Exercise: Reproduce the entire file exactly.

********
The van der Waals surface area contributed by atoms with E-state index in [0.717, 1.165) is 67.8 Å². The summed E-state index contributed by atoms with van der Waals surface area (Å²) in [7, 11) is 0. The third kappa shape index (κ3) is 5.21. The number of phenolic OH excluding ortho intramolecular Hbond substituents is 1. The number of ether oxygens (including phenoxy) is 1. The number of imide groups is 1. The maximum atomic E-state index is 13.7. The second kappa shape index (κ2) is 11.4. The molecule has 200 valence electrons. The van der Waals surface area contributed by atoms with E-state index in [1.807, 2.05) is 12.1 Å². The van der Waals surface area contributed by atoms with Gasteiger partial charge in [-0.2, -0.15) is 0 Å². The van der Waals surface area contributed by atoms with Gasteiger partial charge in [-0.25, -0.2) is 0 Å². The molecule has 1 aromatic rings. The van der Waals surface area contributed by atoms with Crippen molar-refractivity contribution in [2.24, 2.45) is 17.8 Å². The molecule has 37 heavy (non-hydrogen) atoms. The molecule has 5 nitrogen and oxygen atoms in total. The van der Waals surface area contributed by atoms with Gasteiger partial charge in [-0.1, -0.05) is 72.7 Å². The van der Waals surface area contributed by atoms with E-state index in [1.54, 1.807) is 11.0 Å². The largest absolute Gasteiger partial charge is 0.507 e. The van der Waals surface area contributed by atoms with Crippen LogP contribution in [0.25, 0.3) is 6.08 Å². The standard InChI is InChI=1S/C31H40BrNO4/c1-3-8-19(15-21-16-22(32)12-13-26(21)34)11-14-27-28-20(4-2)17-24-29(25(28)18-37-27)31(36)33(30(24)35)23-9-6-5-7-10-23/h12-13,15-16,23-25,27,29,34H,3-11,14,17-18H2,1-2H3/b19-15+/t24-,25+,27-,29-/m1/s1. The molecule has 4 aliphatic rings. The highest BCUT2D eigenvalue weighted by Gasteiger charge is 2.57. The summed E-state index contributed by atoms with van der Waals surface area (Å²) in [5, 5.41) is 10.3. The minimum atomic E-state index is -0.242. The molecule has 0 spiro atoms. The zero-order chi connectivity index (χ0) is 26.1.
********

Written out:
The van der Waals surface area contributed by atoms with E-state index in [0.717, 1.165) is 67.8 Å². The summed E-state index contributed by atoms with van der Waals surface area (Å²) in [7, 11) is 0. The third kappa shape index (κ3) is 5.21. The number of phenolic OH excluding ortho intramolecular Hbond substituents is 1. The number of ether oxygens (including phenoxy) is 1. The number of imide groups is 1. The maximum atomic E-state index is 13.7. The second kappa shape index (κ2) is 11.4. The molecule has 200 valence electrons. The van der Waals surface area contributed by atoms with E-state index in [1.807, 2.05) is 12.1 Å². The van der Waals surface area contributed by atoms with Gasteiger partial charge in [-0.2, -0.15) is 0 Å². The van der Waals surface area contributed by atoms with Gasteiger partial charge in [-0.25, -0.2) is 0 Å². The molecule has 1 aromatic rings. The van der Waals surface area contributed by atoms with Crippen molar-refractivity contribution in [2.24, 2.45) is 17.8 Å². The molecule has 37 heavy (non-hydrogen) atoms. The molecule has 5 nitrogen and oxygen atoms in total. The van der Waals surface area contributed by atoms with Gasteiger partial charge in [-0.1, -0.05) is 72.7 Å². The van der Waals surface area contributed by atoms with E-state index in [1.54, 1.807) is 11.0 Å². The largest absolute Gasteiger partial charge is 0.507 e. The van der Waals surface area contributed by atoms with Crippen LogP contribution in [0.25, 0.3) is 6.08 Å². The standard InChI is InChI=1S/C31H40BrNO4/c1-3-8-19(15-21-16-22(32)12-13-26(21)34)11-14-27-28-20(4-2)17-24-29(25(28)18-37-27)31(36)33(30(24)35)23-9-6-5-7-10-23/h12-13,15-16,23-25,27,29,34H,3-11,14,17-18H2,1-2H3/b19-15+/t24-,25+,27-,29-/m1/s1. The molecule has 4 aliphatic rings. The highest BCUT2D eigenvalue weighted by Gasteiger charge is 2.57. The summed E-state index contributed by atoms with van der Waals surface area (Å²) in [5, 5.41) is 10.3. The minimum atomic E-state index is -0.242. The molecule has 0 spiro atoms. The zero-order chi connectivity index (χ0) is 26.1.